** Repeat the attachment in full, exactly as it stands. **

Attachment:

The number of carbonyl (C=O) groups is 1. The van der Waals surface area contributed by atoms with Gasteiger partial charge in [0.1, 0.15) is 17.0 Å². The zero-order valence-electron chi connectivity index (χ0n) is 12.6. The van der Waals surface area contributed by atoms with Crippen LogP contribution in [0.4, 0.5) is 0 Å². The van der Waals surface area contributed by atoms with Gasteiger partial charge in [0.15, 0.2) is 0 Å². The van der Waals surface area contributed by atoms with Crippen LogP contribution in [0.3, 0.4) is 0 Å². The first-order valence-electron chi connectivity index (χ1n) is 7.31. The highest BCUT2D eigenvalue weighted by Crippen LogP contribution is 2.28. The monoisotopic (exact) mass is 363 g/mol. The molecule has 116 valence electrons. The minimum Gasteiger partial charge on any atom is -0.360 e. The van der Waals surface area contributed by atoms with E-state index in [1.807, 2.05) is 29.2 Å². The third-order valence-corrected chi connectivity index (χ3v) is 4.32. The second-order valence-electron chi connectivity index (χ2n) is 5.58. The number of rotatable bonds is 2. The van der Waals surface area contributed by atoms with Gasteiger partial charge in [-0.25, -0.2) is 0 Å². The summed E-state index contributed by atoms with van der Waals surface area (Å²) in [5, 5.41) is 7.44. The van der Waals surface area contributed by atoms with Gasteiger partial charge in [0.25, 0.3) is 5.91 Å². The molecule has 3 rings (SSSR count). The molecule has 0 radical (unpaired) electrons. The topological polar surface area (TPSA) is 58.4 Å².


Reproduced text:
The number of carbonyl (C=O) groups is 1. The van der Waals surface area contributed by atoms with Gasteiger partial charge in [0.1, 0.15) is 17.0 Å². The zero-order valence-electron chi connectivity index (χ0n) is 12.6. The van der Waals surface area contributed by atoms with Crippen LogP contribution in [0.4, 0.5) is 0 Å². The van der Waals surface area contributed by atoms with Gasteiger partial charge in [0.15, 0.2) is 0 Å². The van der Waals surface area contributed by atoms with Crippen LogP contribution in [0.3, 0.4) is 0 Å². The first-order valence-electron chi connectivity index (χ1n) is 7.31. The highest BCUT2D eigenvalue weighted by Crippen LogP contribution is 2.28. The monoisotopic (exact) mass is 363 g/mol. The molecule has 116 valence electrons. The minimum Gasteiger partial charge on any atom is -0.360 e. The van der Waals surface area contributed by atoms with E-state index in [1.807, 2.05) is 29.2 Å². The third-order valence-corrected chi connectivity index (χ3v) is 4.32. The second-order valence-electron chi connectivity index (χ2n) is 5.58. The number of rotatable bonds is 2. The van der Waals surface area contributed by atoms with Gasteiger partial charge in [-0.25, -0.2) is 0 Å². The summed E-state index contributed by atoms with van der Waals surface area (Å²) in [5, 5.41) is 7.44. The van der Waals surface area contributed by atoms with Gasteiger partial charge in [0.25, 0.3) is 5.91 Å². The molecule has 3 rings (SSSR count). The molecule has 0 radical (unpaired) electrons. The topological polar surface area (TPSA) is 58.4 Å².